Press Release
Free Access
Issue
A&A
Volume 649, May 2021
Article Number A27
Number of page(s) 26
Section Extragalactic astronomy
DOI https://doi.org/10.1051/0004-6361/202038591
Published online 06 May 2021

© ESO 2021

1. Introduction

Deep, wide-field surveys of the sky have yielded a profound understanding as to the evolution of galaxies. Surveys at longer wavelengths, especially radio and far-infrared (FIR), play a crucial role here as dust and its attendant obscuration is a ubiquitous partner to the merger activity associated with galaxy growth (e.g., Zinn et al. 2011). It is believed that minor mergers and/or cold gas accretion, rather than major mergers, are responsible for the growth of these systems (e.g., Elbaz et al. 2011). Given the well-established scaling relations, super-massive black holes (SMBH) must have been in place early and their episodic growth must manifest through accretion-related radiation.

A widespread symbiotic occurrence of star formation and super-massive black hole (SMBH) growth at high redshifts is expected. Indeed, this is seen in radio and FIR observations of faint X-ray selected active galactic nuclei (AGN; e.g., Padovani et al. 2009; Mullaney et al. 2012; Rodighiero et al. 2015) and in radio-loud AGN (e.g., Podigachoski et al. 2015). Recent literature has reached a consensus that star-formation (SF) and SMBH accretion were more common in the past and peak at redshifts of around 2 (see Madau & Dickinson 2014, and references therein).

There are at least two important issues that still need to be addressed: first, the nature of galaxies with dust-obscured AGN and second, the interplay between nuclear activity and star formation. To achieve this we require a complete census of AGN activity. X-ray surveys have proved to be a particularly powerful method of selecting both obscured and un-obscured AGN to faint flux densities and high redshifts. However, Compton-thick AGN, where the X-ray emission below 10 keV are attenuated by obscuration with column densities larger than 5 × 1024 cm−2 have been routinely missed by these surveys (e.g., Hasinger 2008). A recent study by Mateos et al. (2017), using XMM-Newton, predicted that Compton-thick AGN may account for as much as of the total AGN population, and so the majority of luminous accreting black holes at z < 1 are so embedded that they remain undetected by current wide-area X-ray surveys. Synthesis modelling of the X-ray background (XRB) seems to confirm this, revealing the need for a large population of heavily-obscured AGN in order to replicate the high energy peak (∼30 keV) seen in the unresolved XRB (Gilli et al. 2007; Ballantyne et al. 2011).

With the operational capabilities provided by the Spitzer and Herschel telescopes, considerable efforts have been made to identify obscured AGN activity by using the infrared (IR) bands. In the mid-IR (MIR), a typical star-forming galaxy has a dip in the IR spectral energy distribution (SED) between the long wavelength emission from star formation heated dust (typically λ ∼ 100 μm with dust temperatures of 25 − 50 K) and the 1.6 μm stellar bump. If an AGN is present, dust in the torus surrounding the central black hole will be heated to 200 − 1500 K due to the absorption of ultra-violet (UV) photons. These are then emitted into the MIR bands (5 − 40 μm; e.g., Feltre et al. 2013). This can result in a flattening of IR SED between SF heated dust and stellar emission (e.g., Mullaney et al. 2011; Donley et al. 2012). IR surveys have tried to identify this hot AGN-related dust component from stellar emission using various methods, such as Spitzer IRAC power law emission fitting (Alonso-Herrero et al. 2006), Spitzer IRAC/MIPS colour–colour diagnostics (e.g., Lacy et al. 2004, 2007; Donley et al. 2012; Kirkpatrick et al. 2012), and WISE colour–colour diagnostics (e.g., Jarrett et al. 2011; Stern et al. 2012; Mateos et al. 2012). However, it has been noted that SF related emission can dominate across the entire IR band that can mask the presence of AGN-induced hot dust (e.g., Farrah et al. 2003).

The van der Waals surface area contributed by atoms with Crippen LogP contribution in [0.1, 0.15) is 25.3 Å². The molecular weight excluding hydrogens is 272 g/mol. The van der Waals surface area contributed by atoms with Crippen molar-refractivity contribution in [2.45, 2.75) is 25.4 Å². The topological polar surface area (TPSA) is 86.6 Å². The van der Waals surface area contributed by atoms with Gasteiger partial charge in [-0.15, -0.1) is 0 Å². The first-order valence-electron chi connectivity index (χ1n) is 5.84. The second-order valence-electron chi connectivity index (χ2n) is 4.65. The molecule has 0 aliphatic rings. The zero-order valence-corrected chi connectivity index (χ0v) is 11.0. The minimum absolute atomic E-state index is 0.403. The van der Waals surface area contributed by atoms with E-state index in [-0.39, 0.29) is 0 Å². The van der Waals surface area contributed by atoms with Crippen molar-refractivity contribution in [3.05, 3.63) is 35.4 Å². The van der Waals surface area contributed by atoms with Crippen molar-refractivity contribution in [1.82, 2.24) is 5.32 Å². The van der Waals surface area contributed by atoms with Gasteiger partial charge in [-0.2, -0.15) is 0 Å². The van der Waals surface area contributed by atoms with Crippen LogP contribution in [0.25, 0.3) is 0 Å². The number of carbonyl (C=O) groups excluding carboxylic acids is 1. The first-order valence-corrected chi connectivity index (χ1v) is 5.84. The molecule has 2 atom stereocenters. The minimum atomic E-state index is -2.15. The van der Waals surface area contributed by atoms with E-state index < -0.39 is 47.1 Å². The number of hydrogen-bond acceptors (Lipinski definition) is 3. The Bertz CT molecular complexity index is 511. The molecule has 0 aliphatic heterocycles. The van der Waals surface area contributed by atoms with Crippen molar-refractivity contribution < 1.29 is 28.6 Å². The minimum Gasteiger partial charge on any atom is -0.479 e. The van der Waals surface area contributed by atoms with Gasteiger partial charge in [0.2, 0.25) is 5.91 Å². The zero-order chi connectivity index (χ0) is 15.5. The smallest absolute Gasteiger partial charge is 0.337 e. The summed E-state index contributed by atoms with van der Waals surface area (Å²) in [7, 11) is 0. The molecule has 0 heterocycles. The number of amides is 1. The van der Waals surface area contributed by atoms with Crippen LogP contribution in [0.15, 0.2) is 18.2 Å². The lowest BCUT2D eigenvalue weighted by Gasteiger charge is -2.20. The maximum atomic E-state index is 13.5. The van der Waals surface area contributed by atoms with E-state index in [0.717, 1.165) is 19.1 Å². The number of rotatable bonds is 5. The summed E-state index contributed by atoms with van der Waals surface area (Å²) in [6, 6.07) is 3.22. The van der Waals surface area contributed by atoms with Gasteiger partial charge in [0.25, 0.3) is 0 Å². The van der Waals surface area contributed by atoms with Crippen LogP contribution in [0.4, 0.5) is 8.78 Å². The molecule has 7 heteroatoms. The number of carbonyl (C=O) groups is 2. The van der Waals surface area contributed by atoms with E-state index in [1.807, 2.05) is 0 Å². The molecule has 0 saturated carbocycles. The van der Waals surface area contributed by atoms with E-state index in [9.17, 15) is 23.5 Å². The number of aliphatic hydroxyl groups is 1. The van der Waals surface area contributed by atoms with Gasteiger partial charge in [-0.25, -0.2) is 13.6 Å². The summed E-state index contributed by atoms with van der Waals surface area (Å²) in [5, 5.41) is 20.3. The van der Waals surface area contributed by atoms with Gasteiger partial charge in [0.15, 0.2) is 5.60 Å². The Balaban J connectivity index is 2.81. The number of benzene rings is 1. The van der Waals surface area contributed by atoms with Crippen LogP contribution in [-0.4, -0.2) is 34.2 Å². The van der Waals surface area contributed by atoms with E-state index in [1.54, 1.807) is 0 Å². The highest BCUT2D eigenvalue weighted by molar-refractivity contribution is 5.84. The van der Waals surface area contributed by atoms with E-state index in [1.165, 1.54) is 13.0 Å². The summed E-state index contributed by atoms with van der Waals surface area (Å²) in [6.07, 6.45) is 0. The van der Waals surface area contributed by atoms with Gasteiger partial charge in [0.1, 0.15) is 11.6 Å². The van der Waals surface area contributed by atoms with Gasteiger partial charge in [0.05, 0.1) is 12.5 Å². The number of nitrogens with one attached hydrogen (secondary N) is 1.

A potentially powerful approach comes in the form of radio observations, that provide a dust-independent window into the obscured and un-obscured AGN populations. At high flux densities (> mJy), the radio population is dominated by the powerful radio-loud population of large (≫kpc) extended radio galaxies and quasars powered by AGN. Towards fainter flux densities (< mJy) the radio population transitions into a dominant population of star-forming galaxies and ‘non-jetted’ AGN, whose radio emission is often confined to a compact core (see Padovani 2016, and references therein). These pose a problem because the majority of deep radio surveys are conducted at low (∼arcsecond) resolutions, corresponding to > kpc scales in distant galaxies. As a result, synchrotron emission from AGN activity is often merged with SF-related emission. To disentangle these contributions and to isolate the AGN-related radio emission, various approaches can be used.